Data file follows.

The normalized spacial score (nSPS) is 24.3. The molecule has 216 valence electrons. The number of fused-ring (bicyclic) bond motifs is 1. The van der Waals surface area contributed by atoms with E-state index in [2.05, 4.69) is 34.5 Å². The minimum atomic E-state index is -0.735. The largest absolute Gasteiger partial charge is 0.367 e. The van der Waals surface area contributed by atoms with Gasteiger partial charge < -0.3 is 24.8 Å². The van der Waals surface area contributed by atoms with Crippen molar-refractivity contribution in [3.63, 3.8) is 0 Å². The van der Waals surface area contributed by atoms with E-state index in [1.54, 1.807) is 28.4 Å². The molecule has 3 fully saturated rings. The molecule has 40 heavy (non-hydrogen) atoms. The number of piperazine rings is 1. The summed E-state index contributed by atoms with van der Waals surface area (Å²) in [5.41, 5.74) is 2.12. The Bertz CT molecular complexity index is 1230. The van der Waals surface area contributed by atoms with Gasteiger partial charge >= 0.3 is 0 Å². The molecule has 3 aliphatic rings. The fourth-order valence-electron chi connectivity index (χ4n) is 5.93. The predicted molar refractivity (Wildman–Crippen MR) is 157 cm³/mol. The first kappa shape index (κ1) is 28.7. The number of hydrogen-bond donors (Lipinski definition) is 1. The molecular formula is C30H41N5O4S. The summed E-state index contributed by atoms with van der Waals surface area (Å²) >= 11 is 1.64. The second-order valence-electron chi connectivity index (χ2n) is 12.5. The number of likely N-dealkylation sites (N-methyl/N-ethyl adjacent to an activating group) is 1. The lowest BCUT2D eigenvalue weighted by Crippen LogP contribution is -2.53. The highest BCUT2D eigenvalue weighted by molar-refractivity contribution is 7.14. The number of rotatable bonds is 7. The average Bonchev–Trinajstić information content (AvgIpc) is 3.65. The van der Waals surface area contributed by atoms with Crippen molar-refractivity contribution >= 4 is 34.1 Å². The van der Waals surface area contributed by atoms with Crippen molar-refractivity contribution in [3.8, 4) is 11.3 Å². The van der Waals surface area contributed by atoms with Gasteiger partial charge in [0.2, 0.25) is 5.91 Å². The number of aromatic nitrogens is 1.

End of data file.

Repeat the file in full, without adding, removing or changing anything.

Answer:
The normalized spacial score (nSPS) is 24.3. The molecule has 216 valence electrons. The number of fused-ring (bicyclic) bond motifs is 1. The van der Waals surface area contributed by atoms with E-state index in [2.05, 4.69) is 34.5 Å². The minimum atomic E-state index is -0.735. The largest absolute Gasteiger partial charge is 0.367 e. The van der Waals surface area contributed by atoms with Gasteiger partial charge < -0.3 is 24.8 Å². The van der Waals surface area contributed by atoms with Crippen molar-refractivity contribution in [3.63, 3.8) is 0 Å². The van der Waals surface area contributed by atoms with E-state index in [1.54, 1.807) is 28.4 Å². The molecule has 3 fully saturated rings. The molecule has 40 heavy (non-hydrogen) atoms. The number of piperazine rings is 1. The summed E-state index contributed by atoms with van der Waals surface area (Å²) in [5.41, 5.74) is 2.12. The Bertz CT molecular complexity index is 1230. The van der Waals surface area contributed by atoms with Gasteiger partial charge >= 0.3 is 0 Å². The molecule has 3 aliphatic rings. The fourth-order valence-electron chi connectivity index (χ4n) is 5.93. The predicted molar refractivity (Wildman–Crippen MR) is 157 cm³/mol. The first kappa shape index (κ1) is 28.7. The number of hydrogen-bond donors (Lipinski definition) is 1. The molecular formula is C30H41N5O4S. The summed E-state index contributed by atoms with van der Waals surface area (Å²) >= 11 is 1.64. The second-order valence-electron chi connectivity index (χ2n) is 12.5. The number of likely N-dealkylation sites (N-methyl/N-ethyl adjacent to an activating group) is 1. The lowest BCUT2D eigenvalue weighted by Crippen LogP contribution is -2.53. The highest BCUT2D eigenvalue weighted by molar-refractivity contribution is 7.14. The number of rotatable bonds is 7. The average Bonchev–Trinajstić information content (AvgIpc) is 3.65. The van der Waals surface area contributed by atoms with Crippen molar-refractivity contribution >= 4 is 34.1 Å². The van der Waals surface area contributed by atoms with Crippen molar-refractivity contribution in [3.8, 4) is 11.3 Å². The van der Waals surface area contributed by atoms with Gasteiger partial charge in [0.2, 0.25) is 5.91 Å². The number of aromatic nitrogens is 1.